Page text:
The Historic And Natural Wonder Of Cades Cove Tennessee
By Guest author: Alan LeStourgeon
If you miss Cades Cove Tennessee while traveling in the southeastern part of the United States, you've missed one of the most picturesque locations in North America.
Cades Cove is a 6,800 acre scenic paradise located in the Great Smoky Mountains National Park near Townsend and Gatlinburg, Tennessee. With nearly two million visitors a year, Cades Cove TN is one of the most visited areas of any National Park located in the United States.
Cades Cove Tennessee belonged to the Cherokee Nation prior to 1818 and was settled by John and Lucretia Oliver in the fall of 1818. The Cherokee were not a threat to the small numbers of whites in the cove for a few short years until a larger population suddenly turned them hostile. It is sadly ironic that the Cherokee, who befriended and helped the Olivers survive their first few years in the cove, were eventually chased out principally by John Oliver himself.
Cades Cove fell on hard times during the Civil War as most of the population supported the Union and were harassed by Confederates from North Carolina.
The Cove returned to it's rural lifestyle after the Civil War as industry began to spring up in the surrounding the areas. This led to a slow migration from the Cove through the early 1920's when the Great Smoky Mountain National Park was established in 1926.
The last resident, Kermit Caughron, lived in the Cove until he passed away in 1999. Despite Kermit's home being of important historic significance, the National Park Service decide to tear it down in 2001 because it did not fit in with the historic setting of the Cove.
Even though life was harsh for the early settlers of Cades Cove TN, they must have had a wonderful appreciation for the breathtaking beauty of the land they called home for many years. Despite the unfortunate outcome of the Cades Cove community, the land is now preserved for all to enjoy.
There are many recreational activities to participate in while visiting Cades Cove, but by far the most popular is to drive the 11 mile loop around the cove. Many choose to ride a bicycle around the loop to get a more intimate view of the scenery and some even hike.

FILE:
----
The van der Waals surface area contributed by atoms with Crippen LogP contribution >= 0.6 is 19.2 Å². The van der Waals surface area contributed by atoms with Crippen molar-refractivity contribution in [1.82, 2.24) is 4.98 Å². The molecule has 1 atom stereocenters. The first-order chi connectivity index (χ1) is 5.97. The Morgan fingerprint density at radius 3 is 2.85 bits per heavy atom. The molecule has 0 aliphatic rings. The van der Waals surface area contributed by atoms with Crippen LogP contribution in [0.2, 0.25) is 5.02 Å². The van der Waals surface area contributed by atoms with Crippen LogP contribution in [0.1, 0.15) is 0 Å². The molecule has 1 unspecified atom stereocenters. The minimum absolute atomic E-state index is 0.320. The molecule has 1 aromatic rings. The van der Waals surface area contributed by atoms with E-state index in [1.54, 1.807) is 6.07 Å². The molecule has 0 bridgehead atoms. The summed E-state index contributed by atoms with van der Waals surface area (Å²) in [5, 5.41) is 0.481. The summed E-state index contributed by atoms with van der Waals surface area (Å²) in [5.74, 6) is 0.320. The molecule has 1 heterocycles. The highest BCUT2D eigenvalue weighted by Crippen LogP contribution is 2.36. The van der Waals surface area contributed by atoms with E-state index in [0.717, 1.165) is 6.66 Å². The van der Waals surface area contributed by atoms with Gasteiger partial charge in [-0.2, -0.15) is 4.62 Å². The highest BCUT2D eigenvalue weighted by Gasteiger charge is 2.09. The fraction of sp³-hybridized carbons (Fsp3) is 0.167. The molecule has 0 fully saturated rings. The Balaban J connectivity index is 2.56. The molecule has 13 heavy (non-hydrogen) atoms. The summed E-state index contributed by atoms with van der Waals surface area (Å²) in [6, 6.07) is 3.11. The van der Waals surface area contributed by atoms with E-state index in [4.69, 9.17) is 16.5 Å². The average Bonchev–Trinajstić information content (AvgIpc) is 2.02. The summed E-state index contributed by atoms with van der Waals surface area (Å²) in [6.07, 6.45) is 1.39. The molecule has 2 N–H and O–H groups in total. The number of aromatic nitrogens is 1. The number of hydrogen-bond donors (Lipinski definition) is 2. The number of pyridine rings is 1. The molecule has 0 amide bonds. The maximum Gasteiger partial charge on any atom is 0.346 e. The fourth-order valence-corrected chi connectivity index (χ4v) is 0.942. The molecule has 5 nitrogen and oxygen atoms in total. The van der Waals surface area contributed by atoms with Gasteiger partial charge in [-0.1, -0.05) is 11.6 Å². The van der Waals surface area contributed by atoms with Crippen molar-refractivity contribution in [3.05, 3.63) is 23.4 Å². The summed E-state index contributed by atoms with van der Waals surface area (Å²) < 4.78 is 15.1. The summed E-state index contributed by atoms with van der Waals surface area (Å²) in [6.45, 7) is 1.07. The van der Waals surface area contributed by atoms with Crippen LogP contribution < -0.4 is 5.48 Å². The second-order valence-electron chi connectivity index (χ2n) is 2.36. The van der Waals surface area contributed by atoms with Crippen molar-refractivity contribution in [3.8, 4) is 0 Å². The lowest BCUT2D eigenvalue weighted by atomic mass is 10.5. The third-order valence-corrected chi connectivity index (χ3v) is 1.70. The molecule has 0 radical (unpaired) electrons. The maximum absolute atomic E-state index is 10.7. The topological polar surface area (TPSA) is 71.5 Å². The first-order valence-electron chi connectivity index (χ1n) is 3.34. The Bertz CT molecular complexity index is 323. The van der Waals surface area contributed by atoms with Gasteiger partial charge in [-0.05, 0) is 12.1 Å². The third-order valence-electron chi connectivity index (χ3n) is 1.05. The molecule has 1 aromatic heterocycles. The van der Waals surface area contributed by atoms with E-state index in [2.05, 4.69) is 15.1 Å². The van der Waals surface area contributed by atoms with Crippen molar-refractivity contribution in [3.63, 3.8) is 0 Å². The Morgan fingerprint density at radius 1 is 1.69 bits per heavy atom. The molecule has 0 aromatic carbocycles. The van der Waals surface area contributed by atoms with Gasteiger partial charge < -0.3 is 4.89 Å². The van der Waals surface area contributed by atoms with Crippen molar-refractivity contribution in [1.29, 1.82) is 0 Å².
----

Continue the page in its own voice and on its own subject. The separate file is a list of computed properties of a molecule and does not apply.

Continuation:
You can spend anywhere from a couple of hours to the entire day enjoying the Cades Cove loop. If spotting wildlife is your aim, you need to arrive early in the morning or stay till dusk.
Besides the loop road, Cades Cove TN also offers camping, picnicking, hiking, fishing, biking, hayrides, guided programs and shopping. The shopping is not the crass commercialization you find in Gatlinburg. Mostly you will find freshly milled grains, historical items , books and photography relating specifically to Cades Cove or the surrounding area.
Camping in Cades Cove is truly an enjoyable experience. It is the most popular campground in the National Park. If you would like to camp in Cades Cove you can make reservations via the National Park Reservation Center. You can only make reservations up to 3 weeks in advance online or 5 months in advance by calling 1-800-365-2267.
The rich history and the stark beauty make Cades Cove Tennessee a must see on your next trip through the Southeastern United States...don't miss it!
About the Author:
Alan LeStourgeon operates a vacation rental web site where you can find comfortable cabin rentals, http://www.vacation-cabin-rental.com)recreational and hiking vacation information and information on Lake Tahoe.